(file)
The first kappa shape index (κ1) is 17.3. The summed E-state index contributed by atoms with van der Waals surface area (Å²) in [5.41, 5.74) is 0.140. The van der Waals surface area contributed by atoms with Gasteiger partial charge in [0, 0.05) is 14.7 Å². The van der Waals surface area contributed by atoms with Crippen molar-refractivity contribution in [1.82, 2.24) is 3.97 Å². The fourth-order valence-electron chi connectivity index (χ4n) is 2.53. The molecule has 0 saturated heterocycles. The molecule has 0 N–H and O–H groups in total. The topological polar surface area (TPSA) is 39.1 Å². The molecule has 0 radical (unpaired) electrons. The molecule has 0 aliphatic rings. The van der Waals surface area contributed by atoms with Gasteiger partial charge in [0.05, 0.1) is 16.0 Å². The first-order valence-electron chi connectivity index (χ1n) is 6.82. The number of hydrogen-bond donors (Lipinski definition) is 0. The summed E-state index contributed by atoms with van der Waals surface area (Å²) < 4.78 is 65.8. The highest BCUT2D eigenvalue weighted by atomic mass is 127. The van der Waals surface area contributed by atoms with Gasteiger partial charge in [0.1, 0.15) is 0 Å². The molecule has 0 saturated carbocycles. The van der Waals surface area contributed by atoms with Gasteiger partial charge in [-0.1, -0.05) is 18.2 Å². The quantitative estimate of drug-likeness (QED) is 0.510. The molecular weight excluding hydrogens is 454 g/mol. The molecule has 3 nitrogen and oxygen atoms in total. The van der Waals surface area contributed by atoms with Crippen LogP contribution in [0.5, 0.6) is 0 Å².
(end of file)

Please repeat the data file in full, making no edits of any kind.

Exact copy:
The first kappa shape index (κ1) is 17.3. The summed E-state index contributed by atoms with van der Waals surface area (Å²) in [5.41, 5.74) is 0.140. The van der Waals surface area contributed by atoms with Gasteiger partial charge in [0, 0.05) is 14.7 Å². The van der Waals surface area contributed by atoms with Crippen molar-refractivity contribution in [1.82, 2.24) is 3.97 Å². The fourth-order valence-electron chi connectivity index (χ4n) is 2.53. The molecule has 0 saturated heterocycles. The molecule has 0 N–H and O–H groups in total. The topological polar surface area (TPSA) is 39.1 Å². The molecule has 0 radical (unpaired) electrons. The molecule has 0 aliphatic rings. The van der Waals surface area contributed by atoms with Gasteiger partial charge in [0.05, 0.1) is 16.0 Å². The first-order valence-electron chi connectivity index (χ1n) is 6.82. The number of hydrogen-bond donors (Lipinski definition) is 0. The summed E-state index contributed by atoms with van der Waals surface area (Å²) < 4.78 is 65.8. The highest BCUT2D eigenvalue weighted by atomic mass is 127. The van der Waals surface area contributed by atoms with Gasteiger partial charge in [0.1, 0.15) is 0 Å². The molecule has 0 saturated carbocycles. The van der Waals surface area contributed by atoms with Gasteiger partial charge in [-0.1, -0.05) is 18.2 Å². The quantitative estimate of drug-likeness (QED) is 0.510. The molecular weight excluding hydrogens is 454 g/mol. The molecule has 3 nitrogen and oxygen atoms in total. The van der Waals surface area contributed by atoms with Crippen LogP contribution in [0.5, 0.6) is 0 Å².